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Gila County last year got $318,000 from a state/federal grant program to strengthen its investigations of drugs and gangs.

It spent most of the money arresting street-level drug users.

But then, so did most of the counties that divided up millions in state and federal grants — with most of the money come the seizures of cars, cash, guns and even houses of people convicted of drug offenses.

Interestingly, Gila County got far more per-capita than neighboring, rural counties — and spent a much larger share on arrests for possession rather than sale and transportation of illegal drugs.

The Arizona Criminal Justice Commission’s Byrne Grant knits together every county and police forces in the state in an effort to cope with an international drug trafficking network with huge effects in every community in the nation.

Most of the money goes to pay for prosecutors and police officers, with some funding for things like lab testing and a national fingerprint database. The program focused on breaking up drug sales and distribution rings, but in practice about 82 percent of the resulting arrests were for simple possession.

In 2018, some $318,000 went to Gila County, $225,000 to Apache County and $234,000 to Navajo County. So Gila County got far more money, although it has less than half the population of either of the other two rural counties.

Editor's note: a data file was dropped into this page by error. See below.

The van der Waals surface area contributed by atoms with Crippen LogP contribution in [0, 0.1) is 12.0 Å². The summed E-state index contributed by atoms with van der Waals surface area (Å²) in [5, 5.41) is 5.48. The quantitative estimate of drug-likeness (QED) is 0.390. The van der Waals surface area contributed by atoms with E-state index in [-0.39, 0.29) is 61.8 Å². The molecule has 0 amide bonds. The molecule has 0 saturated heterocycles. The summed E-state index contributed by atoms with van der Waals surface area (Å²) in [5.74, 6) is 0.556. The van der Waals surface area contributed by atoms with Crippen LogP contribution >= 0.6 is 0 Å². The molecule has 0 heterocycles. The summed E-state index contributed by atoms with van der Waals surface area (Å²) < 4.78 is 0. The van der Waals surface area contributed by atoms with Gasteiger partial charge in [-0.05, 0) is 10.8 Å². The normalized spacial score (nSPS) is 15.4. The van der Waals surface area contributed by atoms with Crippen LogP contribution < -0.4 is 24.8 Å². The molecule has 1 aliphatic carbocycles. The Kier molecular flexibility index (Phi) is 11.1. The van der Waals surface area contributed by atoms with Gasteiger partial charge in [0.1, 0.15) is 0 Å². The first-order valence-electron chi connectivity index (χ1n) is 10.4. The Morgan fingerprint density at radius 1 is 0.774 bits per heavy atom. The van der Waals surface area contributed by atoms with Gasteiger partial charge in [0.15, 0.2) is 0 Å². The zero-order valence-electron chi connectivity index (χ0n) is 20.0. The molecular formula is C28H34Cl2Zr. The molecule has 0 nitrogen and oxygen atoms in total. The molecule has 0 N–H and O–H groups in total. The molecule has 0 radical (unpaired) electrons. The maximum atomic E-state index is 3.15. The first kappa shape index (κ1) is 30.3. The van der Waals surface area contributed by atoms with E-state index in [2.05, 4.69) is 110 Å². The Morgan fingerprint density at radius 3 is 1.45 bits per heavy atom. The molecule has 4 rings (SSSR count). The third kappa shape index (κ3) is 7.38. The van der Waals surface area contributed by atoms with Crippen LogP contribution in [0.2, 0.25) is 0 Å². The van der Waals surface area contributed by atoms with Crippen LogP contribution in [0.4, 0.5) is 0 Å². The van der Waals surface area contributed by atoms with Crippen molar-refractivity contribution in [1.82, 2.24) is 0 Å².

The report revealed dramatic differences between counties when it comes to both how much money they received through the state and federal grant program, as well as the results.

For instance, the county-by-county reports showed that about 80 percent of the drug arrests in Gila County were for possession — compared just 29 percent in Navajo County. So Gila County’s spending a lot more money per capita than either Navajo or Apache — but most of the money has gone into arresting street-level users rather than the networks that distribute and sell the drugs. Perhaps that accounts for Navajo County seizing $2,500 in drugs for each dollar received through the grants while neighboring Gila County seized just $51 per dollar spent — at least in 2018.

Each county in the 2018 summary also provided a narrative of a couple of big cases. Those summaries suggest that many of the cases result from random traffic stops rather than from elaborate investigations. However, the grants that knit together every county and city with state and federal law enforcement foster cooperation.

Since 1988, the program has handed out a total of $367 million in grants and helped account for 129,000 arrests, according to the 2018 summary prepared by the Arizona Criminal Justice Commission.

The reports showed marijuana still accounts for many of the arrests and most of the value of the drugs seized in most counties, despite the widespread availability of medical marijuana and the legalization of all uses of the drug in Colorado and California. Marijuana-based arrests and seizures have been declining, while arrests for meth and heroin have been on the rise. This reflects the nation’s latest drug epidemic, which started with prescription drug abuse and has now morphed into a big rise in the use of heroin. Rural areas like Navajo, Apache and Gila counties have been especially hard hit.